Far more toxic than indifference to our surroundings is indifference in relationships.  Our culture says this is a fine line; on one hand, we do not want to be too invested in something, or someone.  Is it not much easier to be breezily nonchalant?  But why is it that the ones we love the most are often the ones with whom it is easiest to be indifferent?  Self-protection, C.S. Lewis wisely diagnosed.  He sums it up best in The Four Loves:

“To love at all is to be vulnerable.  Love anything and your heart will be wrung and possibly broken.  If you want to make sure of keeping it intact you must give it to no one, not even an animal.  Wrap it carefully round with hobbies and little luxuries; avoid all entanglements.  Lock it up safe in the casket or coffin of your selfishness.  But in that casket, safe, dark, motionless, airless, it will change.  It will not be broken; it will become unbreakable, impenetrable, irredeemable.  To love is to be vulnerable.”

Recently I was talking with two different groups of friends who affirmed that it is hard to be in a friendship when you seem to care more than the other person.  To shield ourselves from this, we pretend not to care too much.   Phrases creep into our speech.  Sure.  Whatever.  It doesn’t matter.  I don’t care.  To be sure, these can be fine responses to matters of less importance, but how dangerous these words can be when misapplied, and when they creep into our attitudes.

Indifference also affects how we treat the other who is not a friend.  Is this not what the Notre Dame family is all about?  To notice and to care about the other with true empathy.  Without noticing, how can we care?  Without care, how can we love?

“The opposite of faith is not heresy, it’s indifference.”

Just as indifference towards the beauty surrounding me may lead to indifference towards others, that mindset leads to indifference towards God.  Instead of cultivating care, notice, and intentionality, I slide into lacking care, concern, and interest, fall into rushing through the motions, and become indifferent towards God and His working in my life.  How easy it is to fall into being lukewarm!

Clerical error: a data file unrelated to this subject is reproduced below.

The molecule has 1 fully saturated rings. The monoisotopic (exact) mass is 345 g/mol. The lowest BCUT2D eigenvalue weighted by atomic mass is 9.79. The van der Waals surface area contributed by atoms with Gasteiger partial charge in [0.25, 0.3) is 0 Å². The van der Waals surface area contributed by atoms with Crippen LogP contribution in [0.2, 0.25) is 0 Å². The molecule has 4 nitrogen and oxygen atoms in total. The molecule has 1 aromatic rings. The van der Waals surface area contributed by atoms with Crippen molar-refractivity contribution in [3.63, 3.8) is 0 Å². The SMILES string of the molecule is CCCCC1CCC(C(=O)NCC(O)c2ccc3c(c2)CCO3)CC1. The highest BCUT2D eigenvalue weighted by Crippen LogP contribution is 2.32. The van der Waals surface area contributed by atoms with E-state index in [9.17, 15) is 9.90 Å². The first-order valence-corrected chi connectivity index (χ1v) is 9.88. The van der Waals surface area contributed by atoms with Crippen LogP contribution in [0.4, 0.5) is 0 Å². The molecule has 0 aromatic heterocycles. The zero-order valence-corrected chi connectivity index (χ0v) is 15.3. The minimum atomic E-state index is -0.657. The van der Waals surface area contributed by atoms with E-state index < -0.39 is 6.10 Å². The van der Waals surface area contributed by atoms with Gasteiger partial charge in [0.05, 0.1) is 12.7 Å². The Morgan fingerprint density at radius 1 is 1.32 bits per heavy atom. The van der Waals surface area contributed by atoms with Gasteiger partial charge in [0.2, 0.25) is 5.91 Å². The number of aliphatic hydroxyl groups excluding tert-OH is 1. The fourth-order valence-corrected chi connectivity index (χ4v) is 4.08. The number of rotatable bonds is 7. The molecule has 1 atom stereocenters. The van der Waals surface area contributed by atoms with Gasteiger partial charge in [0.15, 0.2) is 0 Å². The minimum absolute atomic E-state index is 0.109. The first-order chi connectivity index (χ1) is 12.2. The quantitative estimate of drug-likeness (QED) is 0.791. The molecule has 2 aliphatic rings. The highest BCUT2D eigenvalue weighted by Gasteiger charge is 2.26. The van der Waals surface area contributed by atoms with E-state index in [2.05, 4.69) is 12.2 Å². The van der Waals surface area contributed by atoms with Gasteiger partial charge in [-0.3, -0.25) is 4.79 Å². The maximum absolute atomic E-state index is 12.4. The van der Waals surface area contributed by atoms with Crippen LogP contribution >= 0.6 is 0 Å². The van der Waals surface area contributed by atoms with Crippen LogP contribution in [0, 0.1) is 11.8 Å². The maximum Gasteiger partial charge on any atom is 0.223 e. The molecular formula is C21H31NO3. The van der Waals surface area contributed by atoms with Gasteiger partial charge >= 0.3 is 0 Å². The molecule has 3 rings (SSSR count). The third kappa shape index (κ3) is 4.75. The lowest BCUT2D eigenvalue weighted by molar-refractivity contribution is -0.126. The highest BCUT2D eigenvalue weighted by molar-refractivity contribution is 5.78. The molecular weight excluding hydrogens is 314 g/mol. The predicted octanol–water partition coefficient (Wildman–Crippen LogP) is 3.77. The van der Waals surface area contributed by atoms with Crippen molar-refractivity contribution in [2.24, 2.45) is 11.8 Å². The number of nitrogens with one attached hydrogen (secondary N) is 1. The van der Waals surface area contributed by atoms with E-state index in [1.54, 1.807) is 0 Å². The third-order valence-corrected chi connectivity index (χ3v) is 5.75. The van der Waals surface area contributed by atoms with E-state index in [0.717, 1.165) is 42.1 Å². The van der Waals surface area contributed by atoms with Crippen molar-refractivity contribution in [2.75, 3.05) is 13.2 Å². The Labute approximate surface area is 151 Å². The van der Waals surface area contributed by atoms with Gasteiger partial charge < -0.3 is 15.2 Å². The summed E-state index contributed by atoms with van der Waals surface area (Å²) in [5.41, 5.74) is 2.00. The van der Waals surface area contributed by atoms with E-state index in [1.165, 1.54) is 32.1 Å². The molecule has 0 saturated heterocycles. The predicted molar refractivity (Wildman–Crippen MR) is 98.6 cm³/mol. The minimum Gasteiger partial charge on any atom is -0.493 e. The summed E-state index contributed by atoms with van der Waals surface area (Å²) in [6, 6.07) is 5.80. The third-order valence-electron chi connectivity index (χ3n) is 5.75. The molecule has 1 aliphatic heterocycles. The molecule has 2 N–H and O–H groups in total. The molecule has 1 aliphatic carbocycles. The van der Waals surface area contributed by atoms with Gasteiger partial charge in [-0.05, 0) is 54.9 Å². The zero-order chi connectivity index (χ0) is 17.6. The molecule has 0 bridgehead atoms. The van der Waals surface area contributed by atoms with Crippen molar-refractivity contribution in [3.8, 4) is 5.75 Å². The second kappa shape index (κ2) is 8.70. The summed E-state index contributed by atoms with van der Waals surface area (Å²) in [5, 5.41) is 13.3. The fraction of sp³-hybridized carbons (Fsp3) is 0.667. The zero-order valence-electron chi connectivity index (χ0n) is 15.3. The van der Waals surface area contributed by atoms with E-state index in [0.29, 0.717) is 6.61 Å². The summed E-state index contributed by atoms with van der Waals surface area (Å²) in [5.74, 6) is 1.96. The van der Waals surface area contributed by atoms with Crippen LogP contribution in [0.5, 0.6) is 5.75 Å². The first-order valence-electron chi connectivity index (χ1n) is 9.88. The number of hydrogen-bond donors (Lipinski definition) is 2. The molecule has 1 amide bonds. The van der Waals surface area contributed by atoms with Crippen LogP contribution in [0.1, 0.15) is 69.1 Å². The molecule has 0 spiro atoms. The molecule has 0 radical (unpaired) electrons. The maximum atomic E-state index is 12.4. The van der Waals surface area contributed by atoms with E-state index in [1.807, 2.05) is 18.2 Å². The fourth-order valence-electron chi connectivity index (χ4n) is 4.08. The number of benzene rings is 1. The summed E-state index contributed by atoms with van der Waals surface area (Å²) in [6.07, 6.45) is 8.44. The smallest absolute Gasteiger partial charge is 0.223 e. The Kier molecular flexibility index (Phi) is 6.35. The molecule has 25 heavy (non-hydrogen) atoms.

“I know your works; I know that you are neither cold nor hot.  I wish you were either cold or hot. So, because you are lukewarm, neither hot nor cold, I will spit you out of my mouth” (Revelation 3:15-16).

But is God’s response to our indifference just that—spitting us out?  It is certainly a warning against willful ignorance, but our transient, human emotions ensure that we will at some point feel indifference.  Yet however strongly our indifference prevails, we must strive to overcome it and to remember the most comforting and beautiful truth: that God is never indifferent towards us.

Again, C.S. Lewis comes to our aid, this time in Mere Christianity: “But the great thing to remember is that, though our feelings come and go, His love for us does not.  It is not wearied by our sins, or our indifference; and, therefore, it is quite relentless in its determination that we shall be cured of those sins, at whatever cost to us, at whatever cost to Him.”

“And the opposite of life is not death, but indifference between life and death.”

It is a challenge to me, and to you.  Let us not neglect to be interested, to be vulnerable, to be invested, to care about our own lives and the lives of others.  Even if being vulnerable and caring results in feeling pain, it is better than feeling nothing at all.

The cure to indifference?  Cultivating the opposite of indifference—love.

Stephanie Reuter is a freshman PLS major living in Welsh Family Hall.  Talk to her about The Lumineers, rooting out indifference in your life, and the lovely spring weather that is quite conducive to appreciating the beauty of campus at sreuter@nd.edu.